In summer 2011, the Walshes won the New Entrepreneur Award in the State Fair of West Virginia’s Recipe Challenge and $10,000 in prizes. The competition is nationally recognized for helping new food entrepreneurs launch their products and get them in restaurants and grocery stores across the state. “We’d only been making cheeses for about six weeks at that point,” Ben laughs.
Soon, the creamery’s cheese was popping up in local restaurants like Richwood Grill and Madeleine’s and food markets like The Wild Ramp in Huntington and in Morgantown’s Mountain People’s Co-Op. Green Glades even made an appearance at the Cast Iron Cook-Off, where some competing chefs used the Preston County cheeses in their recipes. Ben and Callee are regular vendors at the Morgantown Farmers’ Market and also sell products online through Mountaineer Country Farmers Market.
Though they can produce up to 100 pounds of cheese a day, they often sell out of their most popular products. The business began in a small building in the couple’s backyard, but in spring 2013, Ben and Callee began construction on a new aging facility so they could make and store even more cheese. The new facility will allow them to add to the five varieties they make now—mozzarella, feta, havarti, cheddar, and farmstead spreadable cheese. They also sell cheddar curds, a byproduct of the cheese-making process.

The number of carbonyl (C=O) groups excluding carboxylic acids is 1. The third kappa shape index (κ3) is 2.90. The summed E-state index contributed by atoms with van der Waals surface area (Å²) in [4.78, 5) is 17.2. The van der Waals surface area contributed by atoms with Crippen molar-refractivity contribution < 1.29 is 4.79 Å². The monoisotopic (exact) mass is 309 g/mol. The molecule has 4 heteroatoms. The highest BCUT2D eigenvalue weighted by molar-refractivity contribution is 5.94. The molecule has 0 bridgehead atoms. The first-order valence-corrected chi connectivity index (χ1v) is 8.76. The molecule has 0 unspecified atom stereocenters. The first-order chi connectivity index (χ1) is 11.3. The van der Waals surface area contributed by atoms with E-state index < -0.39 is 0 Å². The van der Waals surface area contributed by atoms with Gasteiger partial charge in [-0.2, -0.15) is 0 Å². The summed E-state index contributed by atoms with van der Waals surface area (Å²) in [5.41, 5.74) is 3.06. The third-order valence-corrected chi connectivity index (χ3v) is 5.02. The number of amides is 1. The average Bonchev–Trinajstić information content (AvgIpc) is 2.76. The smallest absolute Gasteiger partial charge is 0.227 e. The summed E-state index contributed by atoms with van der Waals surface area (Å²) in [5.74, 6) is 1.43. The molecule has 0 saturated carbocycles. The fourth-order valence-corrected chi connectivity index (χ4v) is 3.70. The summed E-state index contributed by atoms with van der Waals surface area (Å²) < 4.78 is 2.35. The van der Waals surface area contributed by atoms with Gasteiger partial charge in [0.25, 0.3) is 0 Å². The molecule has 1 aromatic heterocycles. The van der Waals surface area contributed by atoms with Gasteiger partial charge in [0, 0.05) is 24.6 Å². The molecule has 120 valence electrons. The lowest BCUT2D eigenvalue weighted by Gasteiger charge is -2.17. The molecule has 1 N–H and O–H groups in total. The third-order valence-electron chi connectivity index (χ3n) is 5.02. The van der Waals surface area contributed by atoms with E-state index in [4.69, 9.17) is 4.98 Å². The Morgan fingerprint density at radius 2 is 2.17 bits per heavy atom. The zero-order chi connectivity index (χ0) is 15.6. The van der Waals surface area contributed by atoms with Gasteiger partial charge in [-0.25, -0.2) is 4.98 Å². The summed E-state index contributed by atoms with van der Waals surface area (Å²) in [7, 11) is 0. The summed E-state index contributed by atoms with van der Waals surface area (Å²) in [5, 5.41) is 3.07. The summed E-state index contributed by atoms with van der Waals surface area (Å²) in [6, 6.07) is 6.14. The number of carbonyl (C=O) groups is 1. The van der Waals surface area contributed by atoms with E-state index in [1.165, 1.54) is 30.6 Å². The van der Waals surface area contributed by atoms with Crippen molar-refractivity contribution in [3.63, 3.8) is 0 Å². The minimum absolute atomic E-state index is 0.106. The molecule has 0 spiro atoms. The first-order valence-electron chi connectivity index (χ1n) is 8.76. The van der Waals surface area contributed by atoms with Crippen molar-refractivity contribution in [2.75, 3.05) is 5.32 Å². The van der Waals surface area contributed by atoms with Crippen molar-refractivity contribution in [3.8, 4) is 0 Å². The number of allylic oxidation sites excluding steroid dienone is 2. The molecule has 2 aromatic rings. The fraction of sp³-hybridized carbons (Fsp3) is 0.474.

When coming up with recipes, Ben and Callee relied heavily on The Cheesemaker’s Manual, a book by renowned cheese-maker Margaret Morris. “We got basic recipes from there, cook times, type of culture, and temperatures,” says Callee. “From there, we experimented.” Since the birth of their daughter Vada, Callee has taken a step back from the production end to focus on brainstorming new flavors, markets, and ideas. Although she works full-time as a scientist at Protea Biosciences in Morgantown, she still manages quality control for the creamery.
Ben handles the farm’s day-to-day production and management, with only one other employee on staff. “We’re fortunate to have good help on the farm, but I’m lucky to have a 12-hour day,” he says. Still, when Ben goes to the creamery, he says it’s like vacation.